Science fiction sub-genre, part five

Welcome to part five of our six-part series on the many different Science Fiction Sub-Genres. If you’ve missed the other parts, here are links to Part One, Part Two, Part Three and Part Four.

Why are there so many science fiction sub-genres? Because they’re pretty different from each other, and everyone’s taste is different. It’s hard to say that a story about virtual reality belongs in the same category as a story about First Contact. While many of these sub-genres can be found blended together, it’s safe to say that any one of them is strong enough alone to tell a good story.

Singularity

I’m a pretty smart person, and I had to read the explanation of this genre four times before it started really sinking in. Honestly, I thought this was going to be a hive mind sort of thing like The Borg. But no, it’s actually totally different. Rather than try to explain it myself, and probably being totally confusing, let me borrow from The Encycopedia of Science Fiction. They explained it really well.

The Singularity, or technological Singularity, is a hypothetical point in time at which human Technology – in particular ComputersAI super-Intelligence and human intelligence amplification via computer interfacing (see Upload) or perhaps Drugs – similarly accelerates “off the map” into unpredictable regions.

After I gave my brain some time to wrap around that concept, it fascinated me. What sort of things might happen at the end of the universe? I just finished watching this video about the heat death of the end of the universe -Insert that video we just watched-. It’s dark and scary, but also amazing. What sort of creatures might exist in that far, far distant future? How do we even have theories about time so far in advance? I have no idea, but I think it has limitless creative possibilities.

Some examples of the Singularity Science Fiction Sub-Genre are Singularity Sky and Iron Sunrise by Charles Stross and Marooned in Realtime by Vernor Vinge. By the way, if you watch that video about the heat death of the universe, just the title Iron Sunrise should make you shudder.

Slip Stream

This Science Fiction Sub-Genre is pretty awesome. It’s a blend of Fantasy, Science Fiction and Literary Fiction. Honestly, I need to get my hands on an example of this to really grasp how they blend Literary Fiction with Genre Fiction at all. It’s often defined as the fiction of strangeness, which seems to make perfect sense.

Some examples of Slipstream, which I need to find, are The Aleph and Other Stories, by Jorge Luis Borges and Crash, by JG Ballard. I’ll let you know how they are.

Soft SF

I’m not going to spend too much time on Soft Science Fiction, because it’s honestly such a blank description. Any of the genres we’ve described so far could be written as Soft SF or Hard SF, depending on how much science you want to include in your Science Fiction. I would say that much of what I’ve written thus far is probably Soft SF. Though that might be changing, I’ve been learning a lot about science.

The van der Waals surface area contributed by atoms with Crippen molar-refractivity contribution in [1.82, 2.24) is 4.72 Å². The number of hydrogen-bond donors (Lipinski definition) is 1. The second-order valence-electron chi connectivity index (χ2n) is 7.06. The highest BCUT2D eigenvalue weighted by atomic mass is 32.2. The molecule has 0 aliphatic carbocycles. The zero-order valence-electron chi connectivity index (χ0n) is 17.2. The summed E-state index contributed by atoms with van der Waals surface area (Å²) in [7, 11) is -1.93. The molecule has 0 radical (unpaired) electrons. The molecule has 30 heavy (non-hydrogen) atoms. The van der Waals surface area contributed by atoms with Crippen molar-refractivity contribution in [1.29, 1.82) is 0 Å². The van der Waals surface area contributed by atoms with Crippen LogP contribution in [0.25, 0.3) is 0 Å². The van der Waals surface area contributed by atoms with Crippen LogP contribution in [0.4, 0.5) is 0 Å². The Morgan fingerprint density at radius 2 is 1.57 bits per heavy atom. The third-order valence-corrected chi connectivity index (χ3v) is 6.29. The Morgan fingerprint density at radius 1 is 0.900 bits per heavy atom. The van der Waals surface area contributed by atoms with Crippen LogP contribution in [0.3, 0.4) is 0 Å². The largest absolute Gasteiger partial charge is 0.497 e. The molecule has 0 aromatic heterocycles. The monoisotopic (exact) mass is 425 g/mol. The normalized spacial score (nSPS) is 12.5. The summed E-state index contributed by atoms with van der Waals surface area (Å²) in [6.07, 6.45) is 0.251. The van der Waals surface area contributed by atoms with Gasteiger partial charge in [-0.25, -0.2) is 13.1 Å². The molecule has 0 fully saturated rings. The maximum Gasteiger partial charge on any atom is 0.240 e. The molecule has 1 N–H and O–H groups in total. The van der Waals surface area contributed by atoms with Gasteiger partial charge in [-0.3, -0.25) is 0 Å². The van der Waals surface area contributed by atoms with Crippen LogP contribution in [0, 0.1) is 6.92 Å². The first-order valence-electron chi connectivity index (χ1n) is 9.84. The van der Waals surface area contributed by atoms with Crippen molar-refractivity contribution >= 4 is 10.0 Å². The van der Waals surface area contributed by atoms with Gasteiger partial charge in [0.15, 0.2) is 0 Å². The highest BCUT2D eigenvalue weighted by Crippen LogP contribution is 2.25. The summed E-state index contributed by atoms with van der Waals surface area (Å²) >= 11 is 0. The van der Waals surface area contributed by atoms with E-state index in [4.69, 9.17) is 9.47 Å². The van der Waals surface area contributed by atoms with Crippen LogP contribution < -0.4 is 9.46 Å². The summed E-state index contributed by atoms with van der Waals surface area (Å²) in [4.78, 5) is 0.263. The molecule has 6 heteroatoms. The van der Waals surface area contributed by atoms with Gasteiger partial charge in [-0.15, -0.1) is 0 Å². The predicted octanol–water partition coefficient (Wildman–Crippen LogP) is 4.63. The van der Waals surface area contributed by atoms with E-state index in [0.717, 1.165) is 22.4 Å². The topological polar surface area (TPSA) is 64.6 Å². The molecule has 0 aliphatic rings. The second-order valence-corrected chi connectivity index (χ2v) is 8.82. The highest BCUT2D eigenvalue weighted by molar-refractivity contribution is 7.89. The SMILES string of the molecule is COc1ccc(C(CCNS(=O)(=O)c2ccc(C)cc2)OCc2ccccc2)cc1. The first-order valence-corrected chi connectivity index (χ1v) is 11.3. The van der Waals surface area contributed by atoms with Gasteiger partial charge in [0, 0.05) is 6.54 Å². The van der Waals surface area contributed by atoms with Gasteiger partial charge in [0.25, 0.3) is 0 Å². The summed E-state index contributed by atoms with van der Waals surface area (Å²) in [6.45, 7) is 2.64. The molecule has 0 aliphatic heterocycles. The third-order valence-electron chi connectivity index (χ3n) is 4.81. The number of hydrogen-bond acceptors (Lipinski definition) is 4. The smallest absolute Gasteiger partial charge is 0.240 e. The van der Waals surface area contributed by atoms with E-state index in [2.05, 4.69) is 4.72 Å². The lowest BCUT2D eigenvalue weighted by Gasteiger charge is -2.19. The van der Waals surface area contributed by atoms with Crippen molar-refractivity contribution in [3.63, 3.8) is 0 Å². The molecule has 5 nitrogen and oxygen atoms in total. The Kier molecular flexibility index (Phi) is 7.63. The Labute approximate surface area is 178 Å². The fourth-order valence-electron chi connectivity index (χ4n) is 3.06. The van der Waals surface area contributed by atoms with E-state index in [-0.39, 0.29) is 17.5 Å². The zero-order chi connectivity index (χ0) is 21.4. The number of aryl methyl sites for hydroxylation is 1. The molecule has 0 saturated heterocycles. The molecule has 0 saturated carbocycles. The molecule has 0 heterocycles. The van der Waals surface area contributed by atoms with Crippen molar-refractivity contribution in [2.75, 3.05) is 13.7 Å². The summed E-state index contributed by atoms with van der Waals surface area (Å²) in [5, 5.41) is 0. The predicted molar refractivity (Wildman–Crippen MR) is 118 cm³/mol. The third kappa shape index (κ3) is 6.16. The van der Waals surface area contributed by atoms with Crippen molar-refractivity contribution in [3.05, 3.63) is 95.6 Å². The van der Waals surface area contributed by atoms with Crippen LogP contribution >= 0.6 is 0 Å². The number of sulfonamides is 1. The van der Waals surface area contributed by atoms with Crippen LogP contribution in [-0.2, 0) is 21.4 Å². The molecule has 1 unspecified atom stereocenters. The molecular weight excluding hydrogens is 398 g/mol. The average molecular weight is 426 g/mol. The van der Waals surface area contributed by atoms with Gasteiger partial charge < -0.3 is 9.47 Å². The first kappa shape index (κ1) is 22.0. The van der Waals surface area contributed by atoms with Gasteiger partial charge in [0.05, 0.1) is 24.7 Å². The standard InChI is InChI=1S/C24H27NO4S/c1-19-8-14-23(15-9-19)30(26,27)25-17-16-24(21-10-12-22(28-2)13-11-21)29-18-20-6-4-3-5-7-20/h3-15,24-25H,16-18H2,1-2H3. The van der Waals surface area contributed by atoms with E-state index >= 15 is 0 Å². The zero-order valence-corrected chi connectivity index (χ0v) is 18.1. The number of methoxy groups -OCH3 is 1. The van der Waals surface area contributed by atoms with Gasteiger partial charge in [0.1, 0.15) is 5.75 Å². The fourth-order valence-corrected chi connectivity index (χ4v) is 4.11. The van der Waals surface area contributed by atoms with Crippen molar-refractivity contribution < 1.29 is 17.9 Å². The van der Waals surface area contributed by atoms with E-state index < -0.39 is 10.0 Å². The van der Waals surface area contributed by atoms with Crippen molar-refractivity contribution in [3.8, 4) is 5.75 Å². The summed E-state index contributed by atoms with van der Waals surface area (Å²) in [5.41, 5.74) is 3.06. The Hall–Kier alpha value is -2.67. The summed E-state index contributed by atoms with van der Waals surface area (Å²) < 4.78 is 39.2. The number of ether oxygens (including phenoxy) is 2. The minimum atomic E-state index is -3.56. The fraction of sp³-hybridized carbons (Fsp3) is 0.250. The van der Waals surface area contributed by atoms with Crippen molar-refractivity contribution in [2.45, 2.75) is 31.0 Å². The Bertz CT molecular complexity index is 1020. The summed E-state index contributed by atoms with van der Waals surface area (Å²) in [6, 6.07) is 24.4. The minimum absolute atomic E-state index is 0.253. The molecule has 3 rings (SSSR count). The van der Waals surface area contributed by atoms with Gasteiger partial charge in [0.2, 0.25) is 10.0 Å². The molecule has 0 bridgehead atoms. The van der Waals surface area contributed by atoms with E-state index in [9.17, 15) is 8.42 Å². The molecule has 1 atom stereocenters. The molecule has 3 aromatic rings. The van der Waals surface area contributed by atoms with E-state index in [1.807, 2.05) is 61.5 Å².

Space Exploration

Unlike some of the other Sub-Genres we’ve talked about today, Space Exploration is pretty straightforward. It’s what people think of when they think Science Fiction. It’s going where no one has gone before!

Yes, Star Trek is the most popular example. Some other examples are The Colonists, by Jason Gurley and Corsair, by James Camrias

Space Opera

Okay, this might be the best known, most popular and softest Science Fiction Subgenre there is. Space Operas are big on battles, romance, adventure and all of the things that make stories great, but in space!

I’m not sure you need examples of a Space Opera, but I’ll give you some anyway. Enders Game, by Orson Scott Card, is probably the most well-known one. Then, of course, there’s Station 86, by me.

Steam Punk

I’m questioning whether I even consider Steam Punk a Science Fiction Sub-Genre. I think it’s more of a Fantasy Sub-Genre, but apparently, I don’t get consulted on these things.

Steampunk is defined by its use of technology and aesthetics used during the 19th century with steam-powered machinery. Picture those thick welding goggles and steam-powered space stations. There also tends to be a lot of brown shades on the covers of these books. I love the look, myself.

Some great examples of Steam Punk are Pretty Waiter Girls by Greg Alldredge, and Warehouse 13. Man, I miss that show.

I hope you’ve enjoyed this series so far. Stay tuned for the final part next Friday.

Featured Image -- 5413When a station goes dark, Sennett is asked to join the last remaining IHP members to investigate. When they arrive, they find so much more than they expected. A terrifying virus is loose on the station, that they might never escape from.
Meanwhile, Station 86 is having its first free election. Godfrey hadn’t had any intention of being involved, until he isn’t given a choice.
In the meantime, April’s true identity as the first hybrid humanoid is no longer a secret. And there are those who can’t stand that there’s a half Earthian, half Khloe. There are those that will never rest until the little girl is dead. With Sennett trapped, stations away, Godfrey and Mason have to work together to keep April safe.

 

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